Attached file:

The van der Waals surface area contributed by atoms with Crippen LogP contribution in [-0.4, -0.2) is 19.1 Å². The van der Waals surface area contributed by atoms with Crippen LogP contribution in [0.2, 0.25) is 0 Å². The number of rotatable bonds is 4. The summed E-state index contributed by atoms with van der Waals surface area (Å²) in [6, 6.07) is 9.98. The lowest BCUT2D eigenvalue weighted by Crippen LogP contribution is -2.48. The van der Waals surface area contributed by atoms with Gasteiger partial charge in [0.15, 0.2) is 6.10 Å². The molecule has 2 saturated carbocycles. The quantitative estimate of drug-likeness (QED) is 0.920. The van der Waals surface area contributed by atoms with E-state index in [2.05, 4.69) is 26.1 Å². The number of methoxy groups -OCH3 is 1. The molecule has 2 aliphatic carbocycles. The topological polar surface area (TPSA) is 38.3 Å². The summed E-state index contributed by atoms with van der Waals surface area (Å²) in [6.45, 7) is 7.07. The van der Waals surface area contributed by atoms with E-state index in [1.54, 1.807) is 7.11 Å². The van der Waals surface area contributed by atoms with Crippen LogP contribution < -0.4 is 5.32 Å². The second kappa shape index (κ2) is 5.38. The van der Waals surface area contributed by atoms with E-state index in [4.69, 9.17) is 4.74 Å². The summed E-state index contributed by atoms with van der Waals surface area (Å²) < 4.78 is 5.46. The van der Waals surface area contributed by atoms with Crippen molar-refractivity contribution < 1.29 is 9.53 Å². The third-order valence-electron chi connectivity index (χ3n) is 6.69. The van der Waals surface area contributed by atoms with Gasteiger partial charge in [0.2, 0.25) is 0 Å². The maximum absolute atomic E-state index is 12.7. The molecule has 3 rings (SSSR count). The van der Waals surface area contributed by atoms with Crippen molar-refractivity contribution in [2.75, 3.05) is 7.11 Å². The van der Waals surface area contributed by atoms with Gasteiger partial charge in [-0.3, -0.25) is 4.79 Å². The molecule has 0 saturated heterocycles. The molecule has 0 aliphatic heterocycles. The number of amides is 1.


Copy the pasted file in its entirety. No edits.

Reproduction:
The van der Waals surface area contributed by atoms with Crippen LogP contribution in [-0.4, -0.2) is 19.1 Å². The van der Waals surface area contributed by atoms with Crippen LogP contribution in [0.2, 0.25) is 0 Å². The number of rotatable bonds is 4. The summed E-state index contributed by atoms with van der Waals surface area (Å²) in [6, 6.07) is 9.98. The lowest BCUT2D eigenvalue weighted by Crippen LogP contribution is -2.48. The van der Waals surface area contributed by atoms with Gasteiger partial charge in [0.15, 0.2) is 6.10 Å². The molecule has 2 saturated carbocycles. The quantitative estimate of drug-likeness (QED) is 0.920. The van der Waals surface area contributed by atoms with E-state index in [2.05, 4.69) is 26.1 Å². The number of methoxy groups -OCH3 is 1. The molecule has 2 aliphatic carbocycles. The topological polar surface area (TPSA) is 38.3 Å². The summed E-state index contributed by atoms with van der Waals surface area (Å²) in [6.45, 7) is 7.07. The van der Waals surface area contributed by atoms with E-state index in [1.54, 1.807) is 7.11 Å². The van der Waals surface area contributed by atoms with Crippen LogP contribution < -0.4 is 5.32 Å². The second kappa shape index (κ2) is 5.38. The van der Waals surface area contributed by atoms with E-state index in [4.69, 9.17) is 4.74 Å². The summed E-state index contributed by atoms with van der Waals surface area (Å²) < 4.78 is 5.46. The van der Waals surface area contributed by atoms with Crippen molar-refractivity contribution < 1.29 is 9.53 Å². The third-order valence-electron chi connectivity index (χ3n) is 6.69. The van der Waals surface area contributed by atoms with Gasteiger partial charge in [0.2, 0.25) is 0 Å². The maximum absolute atomic E-state index is 12.7. The molecule has 3 rings (SSSR count). The van der Waals surface area contributed by atoms with Crippen molar-refractivity contribution in [2.75, 3.05) is 7.11 Å². The van der Waals surface area contributed by atoms with Gasteiger partial charge in [-0.3, -0.25) is 4.79 Å². The molecule has 0 saturated heterocycles. The molecule has 0 aliphatic heterocycles. The number of amides is 1.